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Road Traffic Air Pollution Puts Unborn Babies At Health Risk, Warns UK Study

According to a study done on half a million infants, air pollution from road traffic in London adversely affects fetal growth

london-traffic air pollution_istock
  • Traffic air pollution in London is adversely affecting fetal growth: Study
  • The findings come from a study of more than half a million infants
  • No conclusive effect on babies’ health of traffic-related noise: Study

New Delhi: Air pollution, a major public health issue is the single biggest environmental killer, claiming over 6.5 million lives a year, according to United Nations. It has also been associated with reduced fetal growth, according to a study of more than half a million infants conducted in UK. Pregnant women exposed to exhaust fumes, soot and dust spewed out from road traffic are more likely to give birth to babies that are underweight or smaller than they should be, the study published in The British Medical Journal (BMJ warned. The findings led by researchers at Imperial College London could be applicable to other cities in the UK and across Europe with comparable levels of road traffic pollution, highlighting the need for environmental health policies to improve air quality in urban areas.

Also Read: Wearable Devices Will Help Examine Effect Of Air Pollution On Health

The latest study looked at the link between exposure to air and noise pollution from road traffic during pregnancy and the effect on measures of birth weight – both low birth weight (less than 2,500 gram) and being born small for gestational age. Previous studies have shown a link between air pollution, pregnancy complications and childhood illness, but when it comes to traffic-related noise, the study found no conclusive effect on babies’ health.

Also Read: Air Pollution Wiping Out The Health Benefits Of Walking: Study

Cutting the average concentration of fine particle pollution emitted by London’s road traffic by just 10 per cent could prevent around 90 babies a year (three per cent of cases) being born with low birth weight.

The study focused on records of more than half a million (540,365) babies born in the Greater London area between 2006 and 2010, along with the mother’s home address location. Researchers estimated average monthly concentrations of pollutants related to road traffic, including nitrogen dioxide (NO2), and fine particulate matter (PM2.5) from traffic exhaust and non-exhaust sources, such as brakes or tyre wear, as well as larger particulate matter (PM10).

Average day and night-time road traffic noise levels were also estimated. They found higher levels of these air pollutants, particularly PM2.5, were associated with two percent to six percent increased odds of low birth weight and one percent to three percent increased odds of being small for gestational age.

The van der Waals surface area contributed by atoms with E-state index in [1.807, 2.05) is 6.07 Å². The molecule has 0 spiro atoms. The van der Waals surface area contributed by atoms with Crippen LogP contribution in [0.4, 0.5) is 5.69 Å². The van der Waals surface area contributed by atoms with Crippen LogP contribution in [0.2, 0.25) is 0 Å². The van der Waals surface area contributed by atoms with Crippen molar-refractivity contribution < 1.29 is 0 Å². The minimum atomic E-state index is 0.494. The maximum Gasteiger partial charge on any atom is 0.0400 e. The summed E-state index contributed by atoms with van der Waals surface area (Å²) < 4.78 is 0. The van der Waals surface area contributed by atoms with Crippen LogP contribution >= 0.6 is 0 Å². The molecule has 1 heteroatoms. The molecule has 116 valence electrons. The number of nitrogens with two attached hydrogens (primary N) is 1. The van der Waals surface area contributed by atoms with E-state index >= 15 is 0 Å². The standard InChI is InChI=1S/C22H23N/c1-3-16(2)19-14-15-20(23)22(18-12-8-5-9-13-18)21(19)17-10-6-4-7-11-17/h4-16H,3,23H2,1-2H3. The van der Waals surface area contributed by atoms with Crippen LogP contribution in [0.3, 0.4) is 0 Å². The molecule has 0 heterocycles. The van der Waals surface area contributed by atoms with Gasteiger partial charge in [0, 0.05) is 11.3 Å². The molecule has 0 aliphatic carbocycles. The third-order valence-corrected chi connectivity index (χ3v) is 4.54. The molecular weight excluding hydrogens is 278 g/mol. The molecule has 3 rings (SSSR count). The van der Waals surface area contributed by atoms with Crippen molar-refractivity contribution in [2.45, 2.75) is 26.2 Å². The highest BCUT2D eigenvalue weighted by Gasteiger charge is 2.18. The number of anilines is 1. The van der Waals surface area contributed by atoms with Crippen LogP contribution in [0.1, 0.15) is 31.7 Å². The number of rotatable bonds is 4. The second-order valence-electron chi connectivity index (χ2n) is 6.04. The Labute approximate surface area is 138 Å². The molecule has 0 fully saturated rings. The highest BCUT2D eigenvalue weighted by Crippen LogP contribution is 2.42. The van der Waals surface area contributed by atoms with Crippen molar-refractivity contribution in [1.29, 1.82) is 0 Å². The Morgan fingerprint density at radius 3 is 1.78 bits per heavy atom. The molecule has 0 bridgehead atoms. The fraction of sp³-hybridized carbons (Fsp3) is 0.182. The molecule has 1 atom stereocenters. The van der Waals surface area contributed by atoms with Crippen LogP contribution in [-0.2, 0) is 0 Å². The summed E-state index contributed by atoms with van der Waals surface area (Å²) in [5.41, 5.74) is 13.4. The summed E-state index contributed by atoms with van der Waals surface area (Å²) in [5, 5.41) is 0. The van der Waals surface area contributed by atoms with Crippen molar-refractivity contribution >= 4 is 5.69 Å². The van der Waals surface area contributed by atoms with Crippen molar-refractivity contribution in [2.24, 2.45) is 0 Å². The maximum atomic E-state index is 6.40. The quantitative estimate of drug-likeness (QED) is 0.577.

Our study has shown that a small but significant proportion of babies born underweight in London are directly attributable to exposure to air pollution, particularly to small particles produced by road traffic, said Mireille Toledano from Imperial College London.

“Babies born with low birth weight or who are small for their gestational age, are at increased risk of dying within their first month, as well as diseases in later life, such as cardiovascular disease. Any policies aimed at reducing road traffic pollution in urban environments could therefore help to reduce the health impact on unborn babies and their life-long disease risk,” said Mireille Toledano

This study suggests that in Greater London, which has 19 percent of all annual births in England and Wales, air pollution from road traffic is having a detrimental impact upon babies’ health, before they are born. And, with the annual number of births projected to continue increasing in London, the absolute health burden will increase at the population level, unless air quality in London improves.

On December 5, Mayor of London Sadiq Khan in a tweet announced the trial of a major new air quality monitoring system in London to analyse harmful pollution in up to 1,000 toxic hot spots, including near schools, hospitals, busy roads, and construction projects in the city. As part of this project, air pollution data from different locations will be collected by mobile devices to give a fuller picture of the problem from next year.

During his Delhi visit, Mr Khan also launched a global network to find solutions to improve worsening air quality in cities worldwide. Mayor Khan will work with his Indian counterparts to lead a new network of 20 cities fighting pollution. London will share data from its trial with the network, to be managed by the C40 group of cities, a network of major cities like London, Paris, Los Angeles and Copenhagen working together to reduce greenhouse emissions and creating models that other cities and governments can adopt. Notably, all the members will have access to the learnings from the Air Quality Network.

Also Read: London Mayor Launches Global Network In Delhi To Find Air Pollution Solutions

With inputs from PTI

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